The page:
How do changes to Direct Stafford Loans impact graduate and professional students?
Recent legislation resulted in two changes for graduate and professional Direct Loans. The first involves the loss of subsidized loan eligibility, which means interest accrues on loans while still in school. Second, borrower repayment incentives have ended. As a result, no up-front interest rebates will be offered.
When does the graduate loan subsidy change take place?
The change applies to loans made for graduate and professionals students for periods of enrollment beginning on or after July 1, 2012.
How will this affect my overall loan limits, both annually and aggregately?
The annual Stafford Loan limit for graduate and professional students remains $20,500 (more for certain health-professions students). The aggregate Stafford Loan limit also stands unchanged at $138,500 (more for certain health-professions students). The Graduate PLUS Loan will still be offered up to the cost of attendance for students who qualify for the loan.
Why are these changes taking place?
The Budget Control Act of 2011, signed into law on August 2, 2011, calls for immediate cuts to federal student aid programs. In order to protect the Pell Grant program for the neediest undergraduate students, Congress eliminated the subsidy for graduate and professional students and used that savings to boost the Pell Grant program that was operating with an $18.3 billion shortfall. The act also terminated the Department of Education’s ability to offer any repayment incentives to Direct Loan borrowers.
Will this affect the previous subsidized loans I have already received?
The Budget Act is not retroactive. The current subsidized loans received by graduate and professional students will remain so, in accordance with the terms of the loan’s promissory note.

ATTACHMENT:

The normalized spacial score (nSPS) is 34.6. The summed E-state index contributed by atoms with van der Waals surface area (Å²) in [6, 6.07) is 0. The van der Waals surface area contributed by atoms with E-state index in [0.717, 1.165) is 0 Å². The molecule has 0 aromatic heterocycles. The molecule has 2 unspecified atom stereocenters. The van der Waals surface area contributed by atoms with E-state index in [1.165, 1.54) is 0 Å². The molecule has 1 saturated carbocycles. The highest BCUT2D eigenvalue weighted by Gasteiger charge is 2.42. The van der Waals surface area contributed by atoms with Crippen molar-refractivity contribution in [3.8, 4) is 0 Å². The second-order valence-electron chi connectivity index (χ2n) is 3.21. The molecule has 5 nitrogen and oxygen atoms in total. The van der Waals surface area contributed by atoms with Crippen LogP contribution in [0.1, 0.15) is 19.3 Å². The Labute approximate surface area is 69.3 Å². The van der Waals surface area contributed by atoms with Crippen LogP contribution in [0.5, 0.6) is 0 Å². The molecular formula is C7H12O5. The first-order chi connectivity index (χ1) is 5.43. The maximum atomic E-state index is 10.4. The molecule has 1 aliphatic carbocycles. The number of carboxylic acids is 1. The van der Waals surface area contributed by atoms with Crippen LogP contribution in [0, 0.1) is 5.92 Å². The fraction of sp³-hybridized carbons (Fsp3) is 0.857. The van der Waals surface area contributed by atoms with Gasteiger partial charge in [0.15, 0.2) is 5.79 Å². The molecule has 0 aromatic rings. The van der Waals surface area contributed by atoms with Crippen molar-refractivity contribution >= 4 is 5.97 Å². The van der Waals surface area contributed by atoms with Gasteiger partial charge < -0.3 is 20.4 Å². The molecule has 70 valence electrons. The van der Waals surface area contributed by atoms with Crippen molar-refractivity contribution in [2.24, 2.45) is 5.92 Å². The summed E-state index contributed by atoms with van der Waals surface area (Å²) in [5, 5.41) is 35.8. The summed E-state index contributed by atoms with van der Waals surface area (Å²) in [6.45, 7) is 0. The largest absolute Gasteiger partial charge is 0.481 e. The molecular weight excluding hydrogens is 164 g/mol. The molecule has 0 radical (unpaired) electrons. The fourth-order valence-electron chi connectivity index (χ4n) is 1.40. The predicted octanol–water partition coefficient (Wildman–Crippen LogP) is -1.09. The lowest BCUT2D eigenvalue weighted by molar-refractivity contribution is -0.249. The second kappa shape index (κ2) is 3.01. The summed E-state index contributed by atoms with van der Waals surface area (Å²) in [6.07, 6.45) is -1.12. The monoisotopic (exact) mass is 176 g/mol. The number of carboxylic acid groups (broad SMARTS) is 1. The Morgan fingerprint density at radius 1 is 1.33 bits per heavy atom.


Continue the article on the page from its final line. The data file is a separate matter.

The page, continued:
How much interest will I have to pay for the unsubsidized loan?
The Unsubsidized Direct Loan has a fixed interest rate of 6.8 percent. Because interest begins to accrue upon loan disbursement and while the student is still in school, the total loan will increase by the time a student starts repayment. The amount of the increase depends upon the total amount borrowed and the length of the student’s graduate or professional program.
Does the Budget Control Act of 2011 change when I have to start repaying the loan?
Although interest begins to accrue immediately, graduate and professional students still have the options of deferring payment of their loans until after graduation. In most cases, students do not have to begin repayment of their loans until six months after graduating or until ceasing to be enrolled at least half time. We encourage our students to make quarterly interest payments as an effective strategy to decrease the total loan debt by the time of repayment.
If you have any questions, please contact TJ Snowden, Director of Financial Aid, at email@example.com or 202-462-2101.